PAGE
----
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Travelling with pets. Where the law applies and does not apply…

Travelling with pets

Travelling with pets

It doesn’t seem like it at the moment, but summer is coming. Sunny Saturday – the day most of the population book their holidays has been and gone. If you have pets you should be researching and booking kennels and catteries now. The good ones may already be full for the holiday season – always visit before your pets go in.

What do you do if you plan to take them with you? Do you know how to travel safely with your pets? Travelling abroad has got easier with pets as the pet passport scheme now means you can get a rabies vaccine and travel 22 days later, if the country is in the scheme:


If you are considering travel during hot weather there a few issues to prepare for:-

As I own Hollie I am all too aware of the heat problems pets can suffer from. She is small, black and has no nose. Noses filter air and cool it down or heat it up as needed. Not having one can mean they overheat more easily. Pugs, Shih tzus, French Bulldogs are all popular breeds with no nose.

Most people know that leaving a dog in a car is bad news. When travelling by car I only buy fuel at “pay at pump”. There’s no stopping for the odd bottle of wine on the way home – if only pay at pump covered more than petrol!

For hot times we have a cool coat:-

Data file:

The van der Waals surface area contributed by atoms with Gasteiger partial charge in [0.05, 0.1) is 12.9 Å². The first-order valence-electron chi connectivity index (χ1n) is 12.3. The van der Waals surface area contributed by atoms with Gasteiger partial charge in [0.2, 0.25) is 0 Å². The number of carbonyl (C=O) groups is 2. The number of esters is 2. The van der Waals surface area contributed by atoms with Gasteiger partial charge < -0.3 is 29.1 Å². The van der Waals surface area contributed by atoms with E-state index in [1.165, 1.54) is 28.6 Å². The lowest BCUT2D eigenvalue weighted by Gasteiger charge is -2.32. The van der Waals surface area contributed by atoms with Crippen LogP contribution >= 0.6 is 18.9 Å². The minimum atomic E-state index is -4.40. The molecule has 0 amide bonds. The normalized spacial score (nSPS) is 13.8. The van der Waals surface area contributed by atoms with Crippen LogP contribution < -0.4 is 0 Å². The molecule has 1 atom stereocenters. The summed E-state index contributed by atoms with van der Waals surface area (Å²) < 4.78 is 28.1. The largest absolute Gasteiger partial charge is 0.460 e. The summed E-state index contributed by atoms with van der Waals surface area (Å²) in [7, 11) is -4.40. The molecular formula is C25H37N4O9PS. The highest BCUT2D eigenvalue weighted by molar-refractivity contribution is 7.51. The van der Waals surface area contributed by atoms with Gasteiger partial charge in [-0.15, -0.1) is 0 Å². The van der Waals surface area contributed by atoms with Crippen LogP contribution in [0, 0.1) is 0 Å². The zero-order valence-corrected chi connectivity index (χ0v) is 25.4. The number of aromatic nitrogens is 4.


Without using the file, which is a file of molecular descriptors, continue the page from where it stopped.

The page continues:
Its amazing, especially during the time it takes a car to cool down at the start of a journey. We’ve also used it for her at night when it’s been humid.

However venturing further afield seems limited with Hollie. Dogs are not allowed on Eurostar trains. It would be my preferred option as train travel is something she copes well with. But as it’s not an option if I wanted to travel in Europe using a ferry is a potential route – but is it safe?

I was shocked to learn dogs must stay in cars during some ferry journeys. It seems that different companies have different rules. Some allow dogs out of the car to a dog friendly area of the deck. However others insist they remain in the car, on their own. You can ask to go and check on the dog. But this requires you are accompanied by a member of staff – which may not always be possible.

This sad story from 2014 highlighted the issue of dogs travelling in cars:


It made me question, is a law only actionable when people can see its being broken? If I did this in my local Simply Food car park people would be bricking my car window before I got through the queue. So why is it acceptable on a ferry?

For helpful advice on travelling with your pet please contact your vet.

About Richard Harper (25 Articles)
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